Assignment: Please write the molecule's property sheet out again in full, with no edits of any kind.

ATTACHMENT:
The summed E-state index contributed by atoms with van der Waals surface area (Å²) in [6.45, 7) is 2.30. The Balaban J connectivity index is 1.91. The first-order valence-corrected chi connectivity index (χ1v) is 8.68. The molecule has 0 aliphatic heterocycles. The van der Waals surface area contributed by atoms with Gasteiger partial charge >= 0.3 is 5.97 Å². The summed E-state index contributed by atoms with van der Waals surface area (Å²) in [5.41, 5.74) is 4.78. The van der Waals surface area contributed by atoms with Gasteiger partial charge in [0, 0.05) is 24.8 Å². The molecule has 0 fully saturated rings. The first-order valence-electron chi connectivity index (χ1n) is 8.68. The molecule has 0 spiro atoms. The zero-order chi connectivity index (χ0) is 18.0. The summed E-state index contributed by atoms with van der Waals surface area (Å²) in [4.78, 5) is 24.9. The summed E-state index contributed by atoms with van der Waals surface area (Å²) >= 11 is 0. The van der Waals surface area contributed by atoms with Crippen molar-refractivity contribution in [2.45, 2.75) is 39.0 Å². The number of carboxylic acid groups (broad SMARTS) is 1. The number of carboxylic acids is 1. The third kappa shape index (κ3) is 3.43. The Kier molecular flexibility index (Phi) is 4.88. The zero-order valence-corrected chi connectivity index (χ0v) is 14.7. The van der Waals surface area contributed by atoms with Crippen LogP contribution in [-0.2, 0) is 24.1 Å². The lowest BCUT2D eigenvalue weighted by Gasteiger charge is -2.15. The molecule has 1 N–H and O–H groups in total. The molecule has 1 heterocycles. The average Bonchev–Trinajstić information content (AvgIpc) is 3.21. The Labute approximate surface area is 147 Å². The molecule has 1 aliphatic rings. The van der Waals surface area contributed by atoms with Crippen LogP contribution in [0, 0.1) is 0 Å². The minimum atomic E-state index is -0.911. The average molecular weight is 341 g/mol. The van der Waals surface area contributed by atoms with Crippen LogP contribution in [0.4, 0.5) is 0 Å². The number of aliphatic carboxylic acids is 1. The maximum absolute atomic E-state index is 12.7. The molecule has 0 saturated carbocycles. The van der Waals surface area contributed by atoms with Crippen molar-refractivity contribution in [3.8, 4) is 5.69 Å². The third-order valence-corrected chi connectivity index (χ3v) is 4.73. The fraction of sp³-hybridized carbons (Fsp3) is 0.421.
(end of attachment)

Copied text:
The summed E-state index contributed by atoms with van der Waals surface area (Å²) in [6.45, 7) is 2.30. The Balaban J connectivity index is 1.91. The first-order valence-corrected chi connectivity index (χ1v) is 8.68. The molecule has 0 aliphatic heterocycles. The van der Waals surface area contributed by atoms with Gasteiger partial charge >= 0.3 is 5.97 Å². The summed E-state index contributed by atoms with van der Waals surface area (Å²) in [5.41, 5.74) is 4.78. The van der Waals surface area contributed by atoms with Gasteiger partial charge in [0, 0.05) is 24.8 Å². The molecule has 0 fully saturated rings. The first-order valence-electron chi connectivity index (χ1n) is 8.68. The molecule has 0 spiro atoms. The zero-order chi connectivity index (χ0) is 18.0. The summed E-state index contributed by atoms with van der Waals surface area (Å²) in [4.78, 5) is 24.9. The summed E-state index contributed by atoms with van der Waals surface area (Å²) >= 11 is 0. The van der Waals surface area contributed by atoms with Crippen molar-refractivity contribution in [2.45, 2.75) is 39.0 Å². The number of carboxylic acid groups (broad SMARTS) is 1. The number of carboxylic acids is 1. The third kappa shape index (κ3) is 3.43. The Kier molecular flexibility index (Phi) is 4.88. The zero-order valence-corrected chi connectivity index (χ0v) is 14.7. The van der Waals surface area contributed by atoms with Crippen LogP contribution in [-0.2, 0) is 24.1 Å². The lowest BCUT2D eigenvalue weighted by Gasteiger charge is -2.15. The molecule has 1 N–H and O–H groups in total. The molecule has 1 heterocycles. The average Bonchev–Trinajstić information content (AvgIpc) is 3.21. The Labute approximate surface area is 147 Å². The molecule has 1 aliphatic rings. The van der Waals surface area contributed by atoms with Crippen LogP contribution in [0, 0.1) is 0 Å². The minimum atomic E-state index is -0.911. The average molecular weight is 341 g/mol. The van der Waals surface area contributed by atoms with Crippen LogP contribution in [0.4, 0.5) is 0 Å². The number of aliphatic carboxylic acids is 1. The maximum absolute atomic E-state index is 12.7. The molecule has 0 saturated carbocycles. The van der Waals surface area contributed by atoms with Crippen molar-refractivity contribution in [3.8, 4) is 5.69 Å². The third-order valence-corrected chi connectivity index (χ3v) is 4.73. The fraction of sp³-hybridized carbons (Fsp3) is 0.421.